Fuel is the single most import supply during war. Consider that the US Military is employing over 25,000 vehicles
during Operation Iraqi Freedom. Most fuel is obtained locally, and must be characterized to ensure proper operation of
these vehicles. Determination of fuel properties is currently determined using a deployed chemical laboratory.
Unfortunately, each sample requires in excess of 5 hours to characterize. To overcome this limitation, we have
developed a portable fuel analyzer capable of determine 7 fuel properties that allow determining fuel usage. The
analyzer uses Raman spectroscopy to measure the fuel samples without preparation in 2 minutes. The challenge,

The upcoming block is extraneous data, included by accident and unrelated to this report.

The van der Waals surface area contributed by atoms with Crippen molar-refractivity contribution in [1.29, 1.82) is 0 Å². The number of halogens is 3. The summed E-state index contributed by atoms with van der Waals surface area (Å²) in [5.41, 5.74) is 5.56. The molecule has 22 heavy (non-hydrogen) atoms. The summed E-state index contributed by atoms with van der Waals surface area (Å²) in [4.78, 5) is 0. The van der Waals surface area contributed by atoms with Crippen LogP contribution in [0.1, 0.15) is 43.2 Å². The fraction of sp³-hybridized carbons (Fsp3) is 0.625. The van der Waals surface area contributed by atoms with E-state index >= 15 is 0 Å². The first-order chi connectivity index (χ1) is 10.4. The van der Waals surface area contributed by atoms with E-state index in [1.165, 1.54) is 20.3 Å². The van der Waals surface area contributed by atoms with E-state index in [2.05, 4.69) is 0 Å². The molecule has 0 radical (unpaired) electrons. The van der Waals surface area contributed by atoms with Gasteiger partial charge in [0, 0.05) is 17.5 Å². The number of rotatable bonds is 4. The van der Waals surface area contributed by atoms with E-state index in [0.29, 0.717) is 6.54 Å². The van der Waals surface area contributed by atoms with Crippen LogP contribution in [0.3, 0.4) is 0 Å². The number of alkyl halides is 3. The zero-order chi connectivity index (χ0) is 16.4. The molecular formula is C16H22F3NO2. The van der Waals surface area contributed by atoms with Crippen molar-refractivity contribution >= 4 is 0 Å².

however, is that as distilled fractions of crude oil, all fuels are composed of hundreds of hydrocarbon components that
boil at similar temperatures, and performance properties can not be simply correlated to a single component, and
certainly not to specific Raman peaks. To meet this challenge, we measured over 500 diesel and jet fuels from around
the world and used chemometrics to correlate the Raman spectra to fuel properties. Critical to the success of this
approach is laser excitation at 1064 nm to avoid fluorescence interference (many fuels fluoresce) and a rugged
interferometer that provides 0.1 cm-1 wavenumber (x-axis) accuracy to guarantee accurate correlations. Here we
describe the portable fuel analyzer, the chemometric models, and the successful determination of these 7 fuel properties
for over 30 unknown samples provided by the US Marine Corps, US Navy, and US Army.